Us vs. The Big Boys: Wine Making in Umbria
There is how the Big Boys do it, and there is how we do it. Wine, that is.
The Big Boys carefully plan their vineyard and select grape varieties appropriate for the soil, sun exposure, and altitude. They take great care in cultivating the delicate vines: pruning the shoots, selecting the stronger plants, replanting old or weak vines. They consult with botanists, agronomists, viticulturists, and agricultural historians. They monitor and treat for mold and insect damage.
We just go with whatever my husband’s grandfather planted together with his brother 40 years ago on a piece of land near the house that they chose because they eyeballed it figured it looked sunny enough, given that we are on the north side of Mount Subasio. We occasionally fill in the gaps left where vines have died, but only when it gets to be a couple in a row. If you ask my father-in-law what grape varieties he has, he will respond: Red and White. When pressed, he will concede with a nonchalant shrug that there are probably Sangiovese, Merlot, and Sagrantino vines planted, and white Malvasia grapes and “Boh, something else but I can’t remember” grapes. Mold and insect damage get noticed and commented on at the dinner table.
The Big Boys organize their grape harvest using white lab-jacketed professionals who begin to pick after monitoring the level of sugar, acid, and pH of the grapes. Clusters of grapes are selected according to their stage of ripeness over a period of days, and overripe or damaged fruit is attentively weeded out. The grapes get carefully placed in small crates which are sorted by variety and loaded on flatbed trailers to be transported to the winery with minimum damage and bruising.
Our grape harvest includes Zio Gino, Zia Viola, our neighbors, my inlaws, my nine and six year old sons, and occasionally sporting guests at Brigolante and is begun after tasting a couple of grapes to see if they are sweet and monitoring the weather report on Rai Uno. The vineyard is stripped of every cluster of grape over an afternoon regardless of ripeness, lest it begin to rain or run into dinner time. The grapes are chucked indiscriminately into big 50 gallon plastic garbage pails (which we use only for this purpose), and then loaded onto the back of the tractor where they make the bouncing and bumping trip back to the garage.
The Big Boys then proceed to destem, crush, ferment, and press the grapes, sorted by variety, in gleaming modern cantine with stainless steel mechanical equipment and small chemistry laboratories used to monitor and adjust sugar, yeast, and alcohol. The rooms are temperature controlled to calibrate the speed of fermentation, and after the must is pressed the wine is stored in massive stainless steel vessels or new oak barrels for the remainer of the secondary fermentation and aging…under careful watch by the vitner’s enologist who runs periodic tests checking the status of the wine: pH, titratable acidity, residual sugar, free or available sulfur, total sulfur, volatile acidity and percent alcohol.
After much swearing and searching for an adapter for the German plug, we fire up our little mechanical crusher/destemmer in the garage and set it on two wooden planks above a big plastic vat the size of a Jacuzzi. (We don’t have a Jacuzzi, of course, but I’ve seen them.) First the white grapes all get tossed in, and the must immediately passed to our old wooden basket press, which is cranked by hand either by my father-in-law or my older son, depending upon if it’s a school day. The white wine is immediately trasferred to the fiberglass vat to ferment and age, because none of us like white that much so if it doesn’t come out that great no one cares. Then the red grapes all get tossed in to be destemmed and crushed, and stay there fermenting in the vat with an old wool plaid blanket thrown over the top to try and keep the temperature warm enough in the cold garage. Every day or two my father-in-law tosses a saccharometer (which looks kind of like a floating candy thermometer and measures the sugar content) in there to see how things are going, but since his eyes aren’t that good and both my husband and I have grave doubts as to whether he actually knows how to read the calibration even if he could see the tiny markings, it’s pretty much a crap shoot. When we notice all the neighbors pressing, we figure we may as well. Then the wine gets stored in big old wooden barrels next to the washing machine and the tool bench for a couple of months.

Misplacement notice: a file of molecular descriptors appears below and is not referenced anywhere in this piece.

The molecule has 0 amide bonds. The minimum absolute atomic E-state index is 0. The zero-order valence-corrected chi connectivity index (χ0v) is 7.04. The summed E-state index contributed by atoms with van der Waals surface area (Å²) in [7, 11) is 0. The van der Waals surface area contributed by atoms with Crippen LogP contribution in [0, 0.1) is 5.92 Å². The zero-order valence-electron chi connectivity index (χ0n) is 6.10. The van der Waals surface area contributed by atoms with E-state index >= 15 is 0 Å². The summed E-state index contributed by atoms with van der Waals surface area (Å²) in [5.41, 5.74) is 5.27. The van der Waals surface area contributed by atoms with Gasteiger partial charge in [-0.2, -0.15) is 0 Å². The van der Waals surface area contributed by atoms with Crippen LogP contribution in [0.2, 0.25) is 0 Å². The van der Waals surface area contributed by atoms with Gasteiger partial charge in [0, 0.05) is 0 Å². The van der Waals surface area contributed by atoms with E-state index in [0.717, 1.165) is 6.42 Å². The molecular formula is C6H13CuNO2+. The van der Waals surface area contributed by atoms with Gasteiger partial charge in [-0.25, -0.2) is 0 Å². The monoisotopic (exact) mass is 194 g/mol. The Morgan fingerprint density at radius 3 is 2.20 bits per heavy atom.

The Big Boys polish their wines with blending and fining, and stabilize them with preservatives and filtration. Often, the results are—unsurprisingly–fabulous. Their wines are bottled in new glass wine bottles, labeled beautifully and informatively, and shipped all over the world.
We open up the taps at the bottom of our barrels and vat in the spring, and drink whatever comes out. Sometimes it’s suitable for nothing more than dressing a salad, together with olive oil and salt. Sometimes the results are—surprisingly–fabulous. We fill pitchers with our rough farmer’s red that we set on the table for mealtimes directly from the vats, or bottle some in bottles we’ve washed and put aside from store bought wines, which we then manually cork and stick a label on that I print off a Word document on my computer. Our wine is incredibly instable; just the altitude difference between our house and the valley under Assisi is enough to make it turn. Which means we drink it all here, just friends, family, guests, and the odd passer-by.
And I’d rather have that than be a Big Boy any day.